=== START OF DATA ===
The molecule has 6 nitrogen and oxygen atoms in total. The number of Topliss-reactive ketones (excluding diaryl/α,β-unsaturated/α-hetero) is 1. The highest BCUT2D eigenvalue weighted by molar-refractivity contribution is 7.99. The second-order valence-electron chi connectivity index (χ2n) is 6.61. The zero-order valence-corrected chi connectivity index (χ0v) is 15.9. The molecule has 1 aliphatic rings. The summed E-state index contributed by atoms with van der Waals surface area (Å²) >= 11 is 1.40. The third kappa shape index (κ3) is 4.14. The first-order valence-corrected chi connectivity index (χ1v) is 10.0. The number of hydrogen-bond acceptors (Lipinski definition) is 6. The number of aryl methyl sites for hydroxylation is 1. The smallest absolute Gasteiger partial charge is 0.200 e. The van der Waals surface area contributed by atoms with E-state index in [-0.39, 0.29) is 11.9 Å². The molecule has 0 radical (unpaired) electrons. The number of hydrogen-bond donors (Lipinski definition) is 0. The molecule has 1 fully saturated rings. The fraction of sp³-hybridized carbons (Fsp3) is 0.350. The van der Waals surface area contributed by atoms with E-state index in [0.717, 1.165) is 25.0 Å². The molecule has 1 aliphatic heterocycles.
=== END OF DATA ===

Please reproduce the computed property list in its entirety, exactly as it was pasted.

The molecule has 6 nitrogen and oxygen atoms in total. The number of Topliss-reactive ketones (excluding diaryl/α,β-unsaturated/α-hetero) is 1. The highest BCUT2D eigenvalue weighted by molar-refractivity contribution is 7.99. The second-order valence-electron chi connectivity index (χ2n) is 6.61. The zero-order valence-corrected chi connectivity index (χ0v) is 15.9. The molecule has 1 aliphatic rings. The summed E-state index contributed by atoms with van der Waals surface area (Å²) >= 11 is 1.40. The third kappa shape index (κ3) is 4.14. The first-order valence-corrected chi connectivity index (χ1v) is 10.0. The number of hydrogen-bond acceptors (Lipinski definition) is 6. The number of aryl methyl sites for hydroxylation is 1. The smallest absolute Gasteiger partial charge is 0.200 e. The van der Waals surface area contributed by atoms with E-state index in [-0.39, 0.29) is 11.9 Å². The molecule has 0 radical (unpaired) electrons. The number of hydrogen-bond donors (Lipinski definition) is 0. The molecule has 1 fully saturated rings. The fraction of sp³-hybridized carbons (Fsp3) is 0.350. The van der Waals surface area contributed by atoms with E-state index in [0.717, 1.165) is 25.0 Å². The molecule has 1 aliphatic heterocycles.